What is some literary evidence that supports "a culture without satire is a culture without self criticism and thus, ultimately, without humanity?"
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In Kingsley's short essay "Laughter's To Be Taken Seriously" (published in the New York Times in 1957), he makes the following statement:
Satire offers a social and moral contribution; a culture without satire is a culture without self-criticism and thus, ultimately, without humanity.
Given that Kingsley's understanding of society and the development of society was based upon regenerative actions (meaning learning from the past by not making the same mistakes as made in the past), he fully understands that satire is important in changing society. It is not until one can recognize the implications and absurdity of how governments or society acts that one can realize the changes which need to be made.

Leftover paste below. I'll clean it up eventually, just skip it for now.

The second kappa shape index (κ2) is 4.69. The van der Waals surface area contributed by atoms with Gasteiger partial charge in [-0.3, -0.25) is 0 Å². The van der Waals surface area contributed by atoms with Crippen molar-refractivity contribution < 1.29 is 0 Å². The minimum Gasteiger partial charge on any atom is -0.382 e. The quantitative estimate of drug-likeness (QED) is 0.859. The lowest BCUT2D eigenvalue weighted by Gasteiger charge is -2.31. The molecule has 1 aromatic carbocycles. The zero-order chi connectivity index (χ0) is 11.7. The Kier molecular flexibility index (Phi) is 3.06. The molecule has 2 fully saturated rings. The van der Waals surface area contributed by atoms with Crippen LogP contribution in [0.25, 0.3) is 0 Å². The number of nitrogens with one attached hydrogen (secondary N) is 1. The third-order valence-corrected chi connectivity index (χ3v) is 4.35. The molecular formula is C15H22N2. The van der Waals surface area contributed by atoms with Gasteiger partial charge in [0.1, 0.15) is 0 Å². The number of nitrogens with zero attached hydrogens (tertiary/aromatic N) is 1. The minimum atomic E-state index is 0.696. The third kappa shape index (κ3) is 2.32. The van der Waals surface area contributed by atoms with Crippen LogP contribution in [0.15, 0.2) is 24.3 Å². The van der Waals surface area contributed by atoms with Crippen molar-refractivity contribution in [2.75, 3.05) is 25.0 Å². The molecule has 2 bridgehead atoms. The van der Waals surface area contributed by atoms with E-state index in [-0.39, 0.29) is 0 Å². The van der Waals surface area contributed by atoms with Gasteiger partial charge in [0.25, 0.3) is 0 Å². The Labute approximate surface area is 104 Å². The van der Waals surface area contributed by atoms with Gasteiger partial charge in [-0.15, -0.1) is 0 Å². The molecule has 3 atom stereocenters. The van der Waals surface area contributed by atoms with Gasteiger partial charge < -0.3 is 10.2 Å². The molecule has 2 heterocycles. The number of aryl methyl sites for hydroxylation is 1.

One must be able to criticize oneself in order to realize that changes must be made in life in order to grow (as a person, culture, or society). Without this individual understanding, the greater whole (humanity) cannot change.
Therefore, examples of literature which show the importance of satire, and the recognition of humanity, are the following:
1. Pope's "Rape of the Lock"
2.Chaucer's "The Canterbury Tales"
3. Swift's Gulliver's Travels
4. John Dryden's "To His Sacred Majesty"
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